Think you have a rough sex life? Try being a female chimp.
The male common ancestor of humans and chimpanzees had spines on their members that likely increased stimulation during mating, according to a new study in the journal Nature. Human males (and Neanderthals) dropped this trait, while chimps kept the spine.
The penis spines, while improving stimulation, can also inflict damage on females during intercourse.
The discovery, made after a detailed comparative analysis of human, Neanderthal and chimpanzee genomes, reveals that both humans and Neanderthals went on a separate evolutionary path from chimpanzees and other primates after humans often paired up into couples.
The finding also bolsters the theory that humans and Neanderthals would have been sexually compatible and likely mated.
"Humans have evolved a more monogamous long-term bonding system, which involves a whole series of anatomical changes," lead author David Kingsley told Discovery News.
"Spines are no longer present on the human penis, intercourse is longer, and females are sexually receptive for an extended period of time rather than just around ovulation," he added.
Kingsley, principal investigator at The Kingsley Lab at the Stanford University School of Medicine, and his colleagues studied such changes on a genetic level. The researchers identified 37,251 ancestral primate gene sequences lost in humans and Neanderthals. Probing even further, the scientists then focused on molecular events that likely led to significant anatomical changes in humans.
The scientists found complete deletion of 510 such gene sequences in humans, most of which are non-coding and are near genes associated with nerve function and steroid regulation. One of these deletions removed penile spines in human males.
These spines, still present on chimpanzee males, "have been proposed to do many different things, including increasing stimulation in males, increasing stimulation in females, removing copulatory plugs left by other males or even inflicting minor damage during mating so that females are less receptive to sexual intercourse with other males."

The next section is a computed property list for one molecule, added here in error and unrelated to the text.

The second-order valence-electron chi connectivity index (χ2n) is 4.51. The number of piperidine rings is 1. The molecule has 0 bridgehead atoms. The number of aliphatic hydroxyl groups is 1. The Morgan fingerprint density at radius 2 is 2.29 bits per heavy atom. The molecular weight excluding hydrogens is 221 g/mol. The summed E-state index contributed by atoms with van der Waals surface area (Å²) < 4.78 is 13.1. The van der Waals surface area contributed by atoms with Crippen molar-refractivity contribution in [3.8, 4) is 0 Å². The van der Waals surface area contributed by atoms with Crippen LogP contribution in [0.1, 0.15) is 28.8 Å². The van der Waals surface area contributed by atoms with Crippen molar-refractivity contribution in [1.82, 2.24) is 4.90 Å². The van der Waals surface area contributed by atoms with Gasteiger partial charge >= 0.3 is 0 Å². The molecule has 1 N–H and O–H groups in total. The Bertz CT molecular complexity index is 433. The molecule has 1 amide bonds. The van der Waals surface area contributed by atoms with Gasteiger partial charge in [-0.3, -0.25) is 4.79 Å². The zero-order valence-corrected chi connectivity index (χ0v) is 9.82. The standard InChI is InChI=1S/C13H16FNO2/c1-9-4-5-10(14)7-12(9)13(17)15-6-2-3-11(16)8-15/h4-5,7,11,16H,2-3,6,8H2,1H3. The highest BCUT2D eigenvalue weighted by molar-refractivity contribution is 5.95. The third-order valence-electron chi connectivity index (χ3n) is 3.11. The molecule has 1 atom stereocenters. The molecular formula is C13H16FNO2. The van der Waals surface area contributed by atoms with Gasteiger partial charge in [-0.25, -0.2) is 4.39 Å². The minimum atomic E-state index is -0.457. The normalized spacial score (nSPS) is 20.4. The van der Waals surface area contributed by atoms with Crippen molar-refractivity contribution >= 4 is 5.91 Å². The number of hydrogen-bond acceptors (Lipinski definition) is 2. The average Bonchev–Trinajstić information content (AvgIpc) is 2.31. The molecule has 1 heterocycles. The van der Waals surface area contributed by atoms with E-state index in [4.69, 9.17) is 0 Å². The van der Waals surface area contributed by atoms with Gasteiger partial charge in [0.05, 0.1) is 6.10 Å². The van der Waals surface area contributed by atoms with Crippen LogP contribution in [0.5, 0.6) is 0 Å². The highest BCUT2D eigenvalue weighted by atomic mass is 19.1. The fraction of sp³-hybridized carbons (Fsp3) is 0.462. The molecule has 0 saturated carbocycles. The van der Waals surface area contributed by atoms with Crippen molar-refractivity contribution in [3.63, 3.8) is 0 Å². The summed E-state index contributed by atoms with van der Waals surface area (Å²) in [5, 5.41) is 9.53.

Another major genome deletion led to an expansion of specific brain regions in both humans and Neanderthals.
Kingsley explained that genome deletions can lead to anatomical losses or gains, depending on how the sequence is laid out and evolves.
Most of the losses and gains identified by the researchers are also found in Neanderthals, suggesting that the changes evolved after the split of the human and chimp lineages about six million years ago, but before the split between Neanderthals and modern humans occurred roughly 500,000 years ago.
"Neanderthals are already known to have cranial capacities that were as large or larger than humans, so it is not surprising that molecular changes related to brain expansion are found in both Neanderthals and modern humans," Kingsley said.
"Our study shows that Neanderthals also likely resembled modern humans in lacking penile spines," he added. "This is consistent with the idea that interbreeding could have occurred between the two forms, an idea that is already strongly supported by the detailed analysis of the Neanderthal genome published last spring by Svante Paabo's group."
Paabo, director of the Department of Genetics at the Max Planck Institute for Evolutionary Anthropology, told Discovery News that it was smart of Kingsley and his team to have "identified a set of features lost in humans that are likely to have functional consequences."
"This is a clever thing to do and," he added, "as so often is the case with good ideas, seems almost obvious in hindsight."
"Since two of the almost 500 conserved features they identified turn out to be very interesting, I am sure that several other ones on their list will turn out to be so too." Paabo concluded.